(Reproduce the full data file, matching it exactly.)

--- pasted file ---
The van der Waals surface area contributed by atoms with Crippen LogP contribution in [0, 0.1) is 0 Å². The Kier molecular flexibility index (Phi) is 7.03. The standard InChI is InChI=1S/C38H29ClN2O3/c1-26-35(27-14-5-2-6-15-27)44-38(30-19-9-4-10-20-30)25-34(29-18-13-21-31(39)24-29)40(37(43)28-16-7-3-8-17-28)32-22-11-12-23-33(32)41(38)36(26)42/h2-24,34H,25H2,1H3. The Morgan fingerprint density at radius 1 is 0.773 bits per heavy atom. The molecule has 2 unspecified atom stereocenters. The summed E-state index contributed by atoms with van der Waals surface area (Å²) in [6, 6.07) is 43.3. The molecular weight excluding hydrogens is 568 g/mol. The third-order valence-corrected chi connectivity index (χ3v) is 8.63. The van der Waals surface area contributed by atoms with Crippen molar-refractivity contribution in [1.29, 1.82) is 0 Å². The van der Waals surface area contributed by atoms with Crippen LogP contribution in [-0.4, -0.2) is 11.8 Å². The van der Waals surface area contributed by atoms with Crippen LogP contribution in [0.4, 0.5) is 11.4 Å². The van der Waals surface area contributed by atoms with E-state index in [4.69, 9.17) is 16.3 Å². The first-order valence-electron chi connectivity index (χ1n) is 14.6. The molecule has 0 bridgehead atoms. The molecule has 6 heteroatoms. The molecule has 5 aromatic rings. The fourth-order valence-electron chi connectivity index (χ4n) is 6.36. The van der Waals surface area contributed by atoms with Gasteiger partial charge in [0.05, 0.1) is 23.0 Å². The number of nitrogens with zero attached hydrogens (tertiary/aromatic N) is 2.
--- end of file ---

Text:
The van der Waals surface area contributed by atoms with Crippen LogP contribution in [0, 0.1) is 0 Å². The Kier molecular flexibility index (Phi) is 7.03. The standard InChI is InChI=1S/C38H29ClN2O3/c1-26-35(27-14-5-2-6-15-27)44-38(30-19-9-4-10-20-30)25-34(29-18-13-21-31(39)24-29)40(37(43)28-16-7-3-8-17-28)32-22-11-12-23-33(32)41(38)36(26)42/h2-24,34H,25H2,1H3. The Morgan fingerprint density at radius 1 is 0.773 bits per heavy atom. The molecule has 2 unspecified atom stereocenters. The summed E-state index contributed by atoms with van der Waals surface area (Å²) in [6, 6.07) is 43.3. The molecular weight excluding hydrogens is 568 g/mol. The third-order valence-corrected chi connectivity index (χ3v) is 8.63. The van der Waals surface area contributed by atoms with Crippen molar-refractivity contribution in [1.29, 1.82) is 0 Å². The van der Waals surface area contributed by atoms with Crippen LogP contribution in [-0.4, -0.2) is 11.8 Å². The van der Waals surface area contributed by atoms with Crippen LogP contribution in [0.4, 0.5) is 11.4 Å². The van der Waals surface area contributed by atoms with E-state index in [4.69, 9.17) is 16.3 Å². The first-order valence-electron chi connectivity index (χ1n) is 14.6. The molecule has 0 bridgehead atoms. The molecule has 6 heteroatoms. The molecule has 5 aromatic rings. The fourth-order valence-electron chi connectivity index (χ4n) is 6.36. The van der Waals surface area contributed by atoms with Gasteiger partial charge in [0.05, 0.1) is 23.0 Å². The number of nitrogens with zero attached hydrogens (tertiary/aromatic N) is 2.